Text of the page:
It has happened with me. Every October, generally in the evenings, walking under these trees I’ve taken chest full (puraka) of the amazing fragrance and enjoyed the bliss while sadly being ignorant about the tree’s name?
During my recent trip to Varanasi, my friend JNS, a vaidya introduced me to saptaparani–a favourite avenue tree among city horticulturists. You may too have been greeted by its heady fragrance but been totally oblivious about its identity.
“Once a decoction of the bark was used to treat diarrhoea and malaria, Also a decoction of the leaves were used for beriberi. Ayurveda recommends Saptaparni for bowel complaints,” said JNS.
Sanskrit has around 25 names for it. Its scientific name is Alstonia scholaris. The generic name ‘Alstonia’ is attributed to the distinguished botanist Prof. C. Alston of Edinburgh and species name ‘scholaris’ is derived from fact that its wood was used for making wooden slates for school children. It’s also known locally by names like Indian Devil tree, Pala tree, Milky pine and Blackboard tree. Interestingly, it’s designated as state tree of West Bengal. Like Jarul of Maharasthra. Both have one thing in common: they flower twice a year.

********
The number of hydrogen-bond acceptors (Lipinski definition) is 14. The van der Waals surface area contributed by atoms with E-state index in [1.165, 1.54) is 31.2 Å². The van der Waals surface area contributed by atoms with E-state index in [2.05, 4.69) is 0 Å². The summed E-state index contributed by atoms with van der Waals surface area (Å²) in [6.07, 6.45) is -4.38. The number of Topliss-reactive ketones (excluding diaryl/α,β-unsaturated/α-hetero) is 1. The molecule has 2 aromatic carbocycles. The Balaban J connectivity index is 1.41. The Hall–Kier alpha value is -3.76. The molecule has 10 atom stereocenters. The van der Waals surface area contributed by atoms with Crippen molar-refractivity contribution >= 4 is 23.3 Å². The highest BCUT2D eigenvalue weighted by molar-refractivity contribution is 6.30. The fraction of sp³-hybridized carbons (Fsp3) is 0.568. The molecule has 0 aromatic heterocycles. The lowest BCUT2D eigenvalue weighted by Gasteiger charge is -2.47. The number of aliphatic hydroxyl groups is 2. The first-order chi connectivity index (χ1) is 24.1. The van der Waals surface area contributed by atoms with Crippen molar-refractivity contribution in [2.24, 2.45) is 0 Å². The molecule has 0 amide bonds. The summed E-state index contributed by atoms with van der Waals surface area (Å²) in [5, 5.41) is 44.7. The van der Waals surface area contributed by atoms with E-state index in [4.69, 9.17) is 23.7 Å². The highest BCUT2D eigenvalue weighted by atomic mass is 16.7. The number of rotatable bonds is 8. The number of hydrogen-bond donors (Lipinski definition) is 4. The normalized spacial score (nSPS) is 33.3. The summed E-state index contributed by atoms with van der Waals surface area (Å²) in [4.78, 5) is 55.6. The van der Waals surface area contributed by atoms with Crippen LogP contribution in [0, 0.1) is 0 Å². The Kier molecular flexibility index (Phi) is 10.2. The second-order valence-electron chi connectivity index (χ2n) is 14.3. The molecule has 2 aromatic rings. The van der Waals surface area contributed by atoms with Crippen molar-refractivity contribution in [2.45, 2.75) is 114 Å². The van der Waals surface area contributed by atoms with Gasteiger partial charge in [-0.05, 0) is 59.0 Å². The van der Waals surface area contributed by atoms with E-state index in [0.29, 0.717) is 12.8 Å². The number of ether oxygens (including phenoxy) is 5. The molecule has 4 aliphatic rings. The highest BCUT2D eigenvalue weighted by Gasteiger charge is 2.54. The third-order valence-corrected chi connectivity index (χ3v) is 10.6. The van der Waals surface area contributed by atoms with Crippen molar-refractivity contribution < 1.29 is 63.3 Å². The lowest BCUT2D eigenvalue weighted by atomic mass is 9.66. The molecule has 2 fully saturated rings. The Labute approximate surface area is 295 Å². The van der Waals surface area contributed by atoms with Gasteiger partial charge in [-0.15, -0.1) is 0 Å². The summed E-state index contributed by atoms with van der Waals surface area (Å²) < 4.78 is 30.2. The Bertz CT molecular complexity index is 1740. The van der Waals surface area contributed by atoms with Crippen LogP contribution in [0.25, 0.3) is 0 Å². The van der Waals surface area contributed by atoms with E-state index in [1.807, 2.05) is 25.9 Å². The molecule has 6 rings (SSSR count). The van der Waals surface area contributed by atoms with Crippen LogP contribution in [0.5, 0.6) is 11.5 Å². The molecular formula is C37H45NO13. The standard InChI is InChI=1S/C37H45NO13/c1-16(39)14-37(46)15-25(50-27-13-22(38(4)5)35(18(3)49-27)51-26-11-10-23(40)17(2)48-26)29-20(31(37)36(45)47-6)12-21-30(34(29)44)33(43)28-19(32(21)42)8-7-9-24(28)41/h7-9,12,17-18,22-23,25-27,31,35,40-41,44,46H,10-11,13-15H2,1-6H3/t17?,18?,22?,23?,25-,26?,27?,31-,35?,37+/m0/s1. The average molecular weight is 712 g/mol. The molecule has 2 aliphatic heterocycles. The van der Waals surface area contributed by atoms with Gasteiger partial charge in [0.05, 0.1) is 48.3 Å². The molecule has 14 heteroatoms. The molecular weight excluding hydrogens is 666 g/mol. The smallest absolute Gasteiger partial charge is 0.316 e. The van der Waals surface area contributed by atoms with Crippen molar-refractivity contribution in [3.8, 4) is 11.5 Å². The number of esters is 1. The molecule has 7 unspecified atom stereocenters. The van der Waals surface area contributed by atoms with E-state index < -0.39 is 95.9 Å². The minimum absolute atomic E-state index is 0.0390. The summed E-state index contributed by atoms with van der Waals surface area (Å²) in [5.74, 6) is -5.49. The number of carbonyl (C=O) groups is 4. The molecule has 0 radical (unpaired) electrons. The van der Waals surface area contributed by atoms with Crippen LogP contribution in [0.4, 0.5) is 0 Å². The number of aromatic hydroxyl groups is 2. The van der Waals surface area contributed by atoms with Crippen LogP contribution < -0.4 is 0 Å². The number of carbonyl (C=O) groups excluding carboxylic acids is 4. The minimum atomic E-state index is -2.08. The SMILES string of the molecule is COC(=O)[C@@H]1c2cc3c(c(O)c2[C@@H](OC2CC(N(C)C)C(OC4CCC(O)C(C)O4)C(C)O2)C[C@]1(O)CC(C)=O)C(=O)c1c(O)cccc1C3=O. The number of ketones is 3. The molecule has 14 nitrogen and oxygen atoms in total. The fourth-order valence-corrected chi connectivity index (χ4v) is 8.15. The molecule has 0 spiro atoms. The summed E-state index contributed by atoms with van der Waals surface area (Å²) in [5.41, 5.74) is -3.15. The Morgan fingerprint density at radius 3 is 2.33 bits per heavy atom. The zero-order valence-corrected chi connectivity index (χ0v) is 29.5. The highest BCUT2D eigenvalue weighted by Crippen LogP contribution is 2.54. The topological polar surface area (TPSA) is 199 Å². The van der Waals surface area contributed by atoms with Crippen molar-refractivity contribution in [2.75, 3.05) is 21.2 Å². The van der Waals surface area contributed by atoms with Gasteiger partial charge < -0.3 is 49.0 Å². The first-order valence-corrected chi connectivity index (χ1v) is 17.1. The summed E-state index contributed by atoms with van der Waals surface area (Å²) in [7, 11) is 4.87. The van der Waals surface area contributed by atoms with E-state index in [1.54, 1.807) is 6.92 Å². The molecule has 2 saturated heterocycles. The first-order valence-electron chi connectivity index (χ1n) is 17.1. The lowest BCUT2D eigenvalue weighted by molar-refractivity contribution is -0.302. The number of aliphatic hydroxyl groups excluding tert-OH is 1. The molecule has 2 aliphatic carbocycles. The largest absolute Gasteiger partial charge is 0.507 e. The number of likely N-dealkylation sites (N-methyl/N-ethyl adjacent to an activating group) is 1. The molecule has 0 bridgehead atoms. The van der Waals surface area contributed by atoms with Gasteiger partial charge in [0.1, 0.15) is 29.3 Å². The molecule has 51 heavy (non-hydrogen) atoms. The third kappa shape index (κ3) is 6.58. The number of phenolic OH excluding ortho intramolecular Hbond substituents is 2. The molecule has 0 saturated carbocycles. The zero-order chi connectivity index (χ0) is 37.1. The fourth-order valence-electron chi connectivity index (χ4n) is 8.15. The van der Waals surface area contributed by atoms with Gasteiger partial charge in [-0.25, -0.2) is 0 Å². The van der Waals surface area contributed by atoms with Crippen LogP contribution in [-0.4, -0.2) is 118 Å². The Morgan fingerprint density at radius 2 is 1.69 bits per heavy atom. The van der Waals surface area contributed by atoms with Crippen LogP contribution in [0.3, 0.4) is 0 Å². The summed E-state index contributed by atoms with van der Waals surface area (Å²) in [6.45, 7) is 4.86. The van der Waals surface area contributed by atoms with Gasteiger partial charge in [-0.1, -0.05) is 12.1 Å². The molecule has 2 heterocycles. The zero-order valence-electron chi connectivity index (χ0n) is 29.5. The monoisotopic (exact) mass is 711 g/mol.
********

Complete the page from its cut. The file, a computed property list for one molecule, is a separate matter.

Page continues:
Growing to an average height of 20mts., its branches tend to spread out like an umbrella. The leaves come out in whorls of seven, hence the name Ezhilam pala in Malayalam and ‘Saptaparni’ in Sanskrit and Bangla. The scented small tubular sessile greenish white flowers bloom in dense terminal clusters.
Come dusk, the lime like heady scent fills the air as the flowers bloom. One can see carpets of flowers on roadsides or parks, wherever the tree flowers. The flowering of the saptaparni also heralds the arrival of the winter. It heralds the arrival of Goddess along with her kids to her parent’s home.
During summer as the tree bears fruit, the tree resembles a woman with her tress hanging loose. Saptaparni got its bad name (Devil’s Tree) because what it does. That’s flowering at dusk. A trait it shares with Plumeria(Frangipani). However, the scent is to attract night pollinators and has nothing to do with guarding evil spirits, as adivasis believed.
Check out the saptaparni trees in your neighbourhood. If you want to really check whether it spreads its scent in the evening do bring a bunch of the saptaparani flowers and leave it a vase filled with water. As dusk settles your room will be engulfed with its heady scent.